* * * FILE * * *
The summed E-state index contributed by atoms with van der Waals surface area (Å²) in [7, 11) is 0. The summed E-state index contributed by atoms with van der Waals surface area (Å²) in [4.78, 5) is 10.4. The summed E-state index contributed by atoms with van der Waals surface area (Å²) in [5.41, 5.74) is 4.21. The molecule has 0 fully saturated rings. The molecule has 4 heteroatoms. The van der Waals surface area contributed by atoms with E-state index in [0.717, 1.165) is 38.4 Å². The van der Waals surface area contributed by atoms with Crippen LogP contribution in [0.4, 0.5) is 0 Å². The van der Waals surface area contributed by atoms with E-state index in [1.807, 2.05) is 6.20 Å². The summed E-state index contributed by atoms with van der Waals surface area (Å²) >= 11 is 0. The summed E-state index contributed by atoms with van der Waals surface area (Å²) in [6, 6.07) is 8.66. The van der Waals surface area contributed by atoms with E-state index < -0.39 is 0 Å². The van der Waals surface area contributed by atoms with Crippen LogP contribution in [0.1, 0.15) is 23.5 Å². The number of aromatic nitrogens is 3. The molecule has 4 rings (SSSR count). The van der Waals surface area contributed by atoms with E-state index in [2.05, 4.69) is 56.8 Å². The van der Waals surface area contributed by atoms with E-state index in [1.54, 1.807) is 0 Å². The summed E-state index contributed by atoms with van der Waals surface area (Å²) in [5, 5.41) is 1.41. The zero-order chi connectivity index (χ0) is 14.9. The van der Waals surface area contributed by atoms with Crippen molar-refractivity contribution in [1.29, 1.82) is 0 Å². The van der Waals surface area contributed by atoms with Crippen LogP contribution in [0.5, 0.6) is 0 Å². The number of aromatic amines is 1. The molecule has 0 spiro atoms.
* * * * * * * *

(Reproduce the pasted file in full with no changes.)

The summed E-state index contributed by atoms with van der Waals surface area (Å²) in [7, 11) is 0. The summed E-state index contributed by atoms with van der Waals surface area (Å²) in [4.78, 5) is 10.4. The summed E-state index contributed by atoms with van der Waals surface area (Å²) in [5.41, 5.74) is 4.21. The molecule has 0 fully saturated rings. The molecule has 4 heteroatoms. The van der Waals surface area contributed by atoms with E-state index in [0.717, 1.165) is 38.4 Å². The van der Waals surface area contributed by atoms with Crippen LogP contribution in [0.4, 0.5) is 0 Å². The van der Waals surface area contributed by atoms with E-state index in [1.807, 2.05) is 6.20 Å². The summed E-state index contributed by atoms with van der Waals surface area (Å²) >= 11 is 0. The summed E-state index contributed by atoms with van der Waals surface area (Å²) in [6, 6.07) is 8.66. The van der Waals surface area contributed by atoms with E-state index < -0.39 is 0 Å². The van der Waals surface area contributed by atoms with Crippen LogP contribution in [0.1, 0.15) is 23.5 Å². The number of aromatic nitrogens is 3. The molecule has 4 rings (SSSR count). The van der Waals surface area contributed by atoms with E-state index in [2.05, 4.69) is 56.8 Å². The van der Waals surface area contributed by atoms with E-state index in [1.54, 1.807) is 0 Å². The summed E-state index contributed by atoms with van der Waals surface area (Å²) in [5, 5.41) is 1.41. The zero-order chi connectivity index (χ0) is 14.9. The van der Waals surface area contributed by atoms with Crippen molar-refractivity contribution in [1.29, 1.82) is 0 Å². The van der Waals surface area contributed by atoms with Crippen LogP contribution in [0.5, 0.6) is 0 Å². The number of aromatic amines is 1. The molecule has 0 spiro atoms.